A recent poll by the company Ipsos caught my eye. The poll noted that rapid technological advances infiltrating all aspects of our society had caused anxiety and fear in the Canadian population. Most specifically, those who responded to the poll feared for national security and the job market. Nearly one-third of those polled felt that technology had outpaced our ability to both understand and utilize it properly, and that jobs would therefore be at risk. As well, 60 percent identified that they felt the government and legal regulations had been outpaced by technology. This latter issue requires a few comments.
This poll, in my mind, brought to light several recent issues in the public safety community regarding cybersecurity, cyberterrorism, and finding ways for law enforcement (for example) to make the most of digital evidence, and to protect the resilience of Canada’s critical infrastructure. If, as the poll suggested, the public were genuinely afraid of the side effects of technology on the ability of our government to not only protect its citizens but also to develop and enforce legislation to do so, then public safety was perceived to be at risk. Further, it was one thing to fear that legislation will always be behind the pace of technology, but quite another to note that regulatory frameworks, for the most part designed to be enforced within national, physical boundaries, were no longer applicable in a digital (and virtual), borderless world.
Recent cases of data theft, identity theft, and the hacking of corporations, educational institutions, and even the Security and Exchange Commission (SEC) in the United States are thus cause for concern. These incidents are disconcerting, as they support the general fears and anxieties of those polled. Similarly, recent allegations that cyberterrorism is on the rise, as well as affecting our democracies (note the ongoing Russia-hack-gate in the United States), placed tremendous strain on the notion that the government can (or will) protect its citizens. Canada has at its disposal, however, numerous national and international treaties and mandates that offer pathways to secure our critical infrastructure, and that offer tangible and actionable methods for cybersecurity. Canada also has proven guidelines for perimeter security and economic competitiveness that leverage technology.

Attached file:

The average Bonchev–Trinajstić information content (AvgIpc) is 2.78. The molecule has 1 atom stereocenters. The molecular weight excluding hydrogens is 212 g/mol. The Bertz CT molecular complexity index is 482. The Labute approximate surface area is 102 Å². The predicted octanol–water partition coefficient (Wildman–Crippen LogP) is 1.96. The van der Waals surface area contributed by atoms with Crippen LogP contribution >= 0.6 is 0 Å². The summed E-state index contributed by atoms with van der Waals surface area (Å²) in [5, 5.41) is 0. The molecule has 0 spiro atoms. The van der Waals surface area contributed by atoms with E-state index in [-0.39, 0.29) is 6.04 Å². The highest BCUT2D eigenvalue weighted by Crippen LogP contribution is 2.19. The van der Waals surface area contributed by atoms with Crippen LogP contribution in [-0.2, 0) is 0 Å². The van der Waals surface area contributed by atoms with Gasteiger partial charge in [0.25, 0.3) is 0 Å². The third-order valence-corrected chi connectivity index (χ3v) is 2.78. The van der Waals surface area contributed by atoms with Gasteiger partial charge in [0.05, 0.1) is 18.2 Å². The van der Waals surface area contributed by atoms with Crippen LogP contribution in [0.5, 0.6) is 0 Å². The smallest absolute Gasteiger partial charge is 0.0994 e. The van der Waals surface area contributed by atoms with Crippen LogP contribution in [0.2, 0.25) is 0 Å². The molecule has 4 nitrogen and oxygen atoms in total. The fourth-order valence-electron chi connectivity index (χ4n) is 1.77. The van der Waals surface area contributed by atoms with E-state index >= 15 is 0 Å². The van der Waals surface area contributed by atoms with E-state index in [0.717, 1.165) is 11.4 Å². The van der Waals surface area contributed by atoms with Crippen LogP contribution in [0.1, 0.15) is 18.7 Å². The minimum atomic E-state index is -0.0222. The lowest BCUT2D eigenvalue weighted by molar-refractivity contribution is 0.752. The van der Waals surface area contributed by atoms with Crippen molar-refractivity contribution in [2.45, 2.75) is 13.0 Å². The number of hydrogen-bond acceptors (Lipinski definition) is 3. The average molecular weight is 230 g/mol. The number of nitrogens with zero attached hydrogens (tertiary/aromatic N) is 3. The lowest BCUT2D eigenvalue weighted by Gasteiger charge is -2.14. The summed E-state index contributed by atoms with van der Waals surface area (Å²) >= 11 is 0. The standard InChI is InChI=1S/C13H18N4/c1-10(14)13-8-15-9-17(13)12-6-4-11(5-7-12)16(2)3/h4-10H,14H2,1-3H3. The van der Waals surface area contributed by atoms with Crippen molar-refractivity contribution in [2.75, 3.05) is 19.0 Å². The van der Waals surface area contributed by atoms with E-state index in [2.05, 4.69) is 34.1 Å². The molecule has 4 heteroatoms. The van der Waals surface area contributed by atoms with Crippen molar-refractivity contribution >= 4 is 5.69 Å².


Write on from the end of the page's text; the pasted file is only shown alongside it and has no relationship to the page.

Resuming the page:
The above are not separate but concurrent elements of our public safety. If the above-mentioned poll numbers are to be believed, then the government must act more quickly and in depth to avert future cyber crises that may negatively affect – both in real time and in the perceptions of Canadians – our public safety. Knowing what these elements are and how they are interconnected is vital, not just to a few Canadians, but to all Canadians. Further, it behooves public safety practitioners to make themselves aware of, and be active participants in, our digital revolution in order to more effectively and efficiently protect Canadians. All sectors of critical infrastructure, for example, are interconnected in Canada and most other countries around the world. These require active and continuous protection from those that wish us harm.
The poll, in my eyes, is a call to arms. Public safety in Canada is no longer just the domain of Public Safety Canada. Rather, it is the domain of all those who wish to be part of the fabric of a rich, knowledge-based society that is in an ongoing battle with itself and its technology. As with every revolution in humankind’s history, the digital revolution will impact everyone and everything. And this means our jobs, our economic prosperity, and our ability to broadly protect those interests that we hold dear. Technology should be a force multiplier for these things, not a barrier. And public safety policies and practices should also be part of the solution.
Preventing crimes, saving lives, and protecting our communities are now part of the digital domain. It is time we started immersing ourselves in these skills to prevent that which those polled most fear. Without the cyber protections required, our nation faces an uphill battle to compete economically, as well as to secure our borders and our infrastructure. And this means jobs will be lost.
And at the front line of this call to arms are our first responders and their leaders. I am hopeful that they have the education and training required to assist us all.
Dr. Oliver Stoetzer
Course Developer: SAFE600 Issues in Contemporary Public Safety; SAFE602 Public Safety Administration